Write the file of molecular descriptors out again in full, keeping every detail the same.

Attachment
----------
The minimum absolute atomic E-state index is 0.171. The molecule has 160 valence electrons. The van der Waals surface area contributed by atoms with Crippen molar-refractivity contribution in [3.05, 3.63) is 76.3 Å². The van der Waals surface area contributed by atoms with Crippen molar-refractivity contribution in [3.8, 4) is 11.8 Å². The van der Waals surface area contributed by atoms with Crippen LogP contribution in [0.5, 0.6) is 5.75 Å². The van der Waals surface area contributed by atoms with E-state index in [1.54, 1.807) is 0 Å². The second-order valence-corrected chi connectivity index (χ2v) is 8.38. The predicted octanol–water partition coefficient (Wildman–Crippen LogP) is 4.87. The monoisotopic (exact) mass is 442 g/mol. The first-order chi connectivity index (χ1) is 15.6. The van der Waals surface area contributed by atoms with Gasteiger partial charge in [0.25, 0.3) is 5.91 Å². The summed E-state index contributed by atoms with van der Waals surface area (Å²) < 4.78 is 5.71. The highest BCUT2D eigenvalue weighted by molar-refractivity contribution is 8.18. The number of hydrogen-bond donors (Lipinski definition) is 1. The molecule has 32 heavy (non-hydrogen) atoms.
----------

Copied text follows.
The minimum absolute atomic E-state index is 0.171. The molecule has 160 valence electrons. The van der Waals surface area contributed by atoms with Crippen molar-refractivity contribution in [3.05, 3.63) is 76.3 Å². The van der Waals surface area contributed by atoms with Crippen molar-refractivity contribution in [3.8, 4) is 11.8 Å². The van der Waals surface area contributed by atoms with Crippen LogP contribution in [0.5, 0.6) is 5.75 Å². The van der Waals surface area contributed by atoms with E-state index in [1.54, 1.807) is 0 Å². The second-order valence-corrected chi connectivity index (χ2v) is 8.38. The predicted octanol–water partition coefficient (Wildman–Crippen LogP) is 4.87. The monoisotopic (exact) mass is 442 g/mol. The first-order chi connectivity index (χ1) is 15.6. The van der Waals surface area contributed by atoms with Gasteiger partial charge in [0.25, 0.3) is 5.91 Å². The summed E-state index contributed by atoms with van der Waals surface area (Å²) < 4.78 is 5.71. The highest BCUT2D eigenvalue weighted by molar-refractivity contribution is 8.18. The number of hydrogen-bond donors (Lipinski definition) is 1. The molecule has 32 heavy (non-hydrogen) atoms.